THE FOUNDATIONS OF PRESBYTERIAN POLITY

Are our PCUSA foundations cracked?  I sometimes feel the church is ready to collapse under the weight of numerous issues.   Is our polity working for us or against us?   Is our desire to always do things “decently and in order” get in the way of reconciling our differences?   What has happened to our celebrating diversity acknowledge we are not always going to agree on all of the issues?  Are the foundations, that have always held us together as a denomination, failing us?

So back to basics.    It’s been a long time since I took a formal class on church polity.  After forty years of ministry and regular use of the Book of Order, I would like to think I had a pretty good understanding of all three sections of our Presbyterian Church Constitution. 

Wait a minute!  Did I say “Three sections” to the Book of Order?  There are now four sections in our constitution.  With all the work we did in approving the (NFOG) New Form of Government, how could I miss the fact that we added a fourth section to our constitution?  The Rev. Dr. Sheldon W. Sorge, General Minister to the Pittsburgh Presbytery, wrote a pastoral letter this past week  (July 10, 2014) reminding us once again of these “foundations” – to quote Dr. Sorge: 

The former Book of Order identified features of our foundation here and there, but did not lay them out anywhere in order  Our revised version now identifies our foundations as one discrete section among four, each identified by their first letter.:

  1. F – Foundations of our life together
  2. G – Governance of our life together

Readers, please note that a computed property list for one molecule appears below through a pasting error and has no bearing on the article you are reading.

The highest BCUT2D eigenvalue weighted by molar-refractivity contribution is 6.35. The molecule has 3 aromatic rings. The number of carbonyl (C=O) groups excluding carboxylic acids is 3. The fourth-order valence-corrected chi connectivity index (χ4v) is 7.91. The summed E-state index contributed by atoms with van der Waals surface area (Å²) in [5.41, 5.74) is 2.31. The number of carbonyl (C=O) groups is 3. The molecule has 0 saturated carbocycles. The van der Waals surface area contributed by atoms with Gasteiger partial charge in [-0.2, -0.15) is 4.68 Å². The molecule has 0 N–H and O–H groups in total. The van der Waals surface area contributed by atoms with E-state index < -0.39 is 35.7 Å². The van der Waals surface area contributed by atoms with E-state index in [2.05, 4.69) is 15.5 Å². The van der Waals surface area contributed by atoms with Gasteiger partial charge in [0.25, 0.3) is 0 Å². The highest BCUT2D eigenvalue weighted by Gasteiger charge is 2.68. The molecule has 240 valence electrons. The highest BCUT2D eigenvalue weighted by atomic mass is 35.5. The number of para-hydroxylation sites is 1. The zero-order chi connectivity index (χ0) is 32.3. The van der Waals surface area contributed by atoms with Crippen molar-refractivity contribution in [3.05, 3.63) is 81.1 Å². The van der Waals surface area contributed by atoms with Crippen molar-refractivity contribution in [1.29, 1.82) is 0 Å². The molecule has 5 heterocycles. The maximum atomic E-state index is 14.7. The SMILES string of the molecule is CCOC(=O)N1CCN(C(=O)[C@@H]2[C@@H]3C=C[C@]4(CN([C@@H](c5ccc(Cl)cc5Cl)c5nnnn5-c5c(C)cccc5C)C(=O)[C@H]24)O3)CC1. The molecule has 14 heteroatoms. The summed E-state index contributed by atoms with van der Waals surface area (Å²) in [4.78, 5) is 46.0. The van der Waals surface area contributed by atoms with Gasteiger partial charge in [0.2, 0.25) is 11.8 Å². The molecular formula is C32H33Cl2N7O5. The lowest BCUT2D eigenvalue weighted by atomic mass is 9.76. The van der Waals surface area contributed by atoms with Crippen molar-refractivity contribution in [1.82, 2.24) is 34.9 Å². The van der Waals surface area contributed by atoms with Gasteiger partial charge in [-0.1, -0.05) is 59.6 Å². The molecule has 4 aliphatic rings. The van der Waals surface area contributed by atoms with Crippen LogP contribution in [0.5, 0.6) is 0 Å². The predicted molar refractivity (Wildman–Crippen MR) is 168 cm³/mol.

3. W – Worship as the core practice of our life together
  4. D – Discipline that insures the ongoing integrity of our life together.

 Aha!   There is one quote I have used often in referring to these foundations.  Having served an urban church struggling with the decline in membership and resources we affirmed often:

The Church is the body of Christ,. Christ gives the Church all the gifts necessary to be his body.  The Church strives to demonstrate these gifts in its life as a community in the world (I Corinthians 12: 27-28):  The Church is to be a community of faith, entrusting itself to God alone, even at the risk of losing its life.  F-1.0301

It’s time for me to check out the rest of these “Foundations of Presbyterian Polity”.   In outline form:   

The Foundations of Presbyterian Polity

Chapter One

The Mission of the Church

F.1.01 God’s Mission

F.1.02 Jesus Christ is Head of the Church

F.1.03 The Calling of the Church

F.1.04 Openness to the Guidance of the Holy Spirit

 

Chapter Two

The Church and Its Confessions

F.2.01 The Purpose of Confessional Statements

F.2.02 The Confessions as Subordinate Standards

F.2.03 The Confessions as Statements of the Faith of the Church Catholic

F.2.04 The Confessions as Statements if the Faith of the Protestant Reformation

F.2.05 The Confessions as Statements of the Faith of the Reformed Tradition

 

Chapter Three

Principles of Order and Government

F.3.01 Historic Principles of Church Order

F.3.02 Principles of Presbyterian Government

F.3.03 Foundational Statements

F.3.04 The Constitution of the Presbyterian Church (U.S.A.) Defined

 

I end this blog with the words of Dr. Sorge who said in his pastoral letter:

In a time when some folk wonder whether and how our beloved church can weather some storms we are currently facing, it is critically important that we consider the sort of foundation that can keep us strong all the way through.  Understanding the storm is important, but attending to our foundations is what will cause us to survive and to thrive today and tomorrow, to the glory o God.”

 Entrusting our lives to God alone,  

Amen

 

  

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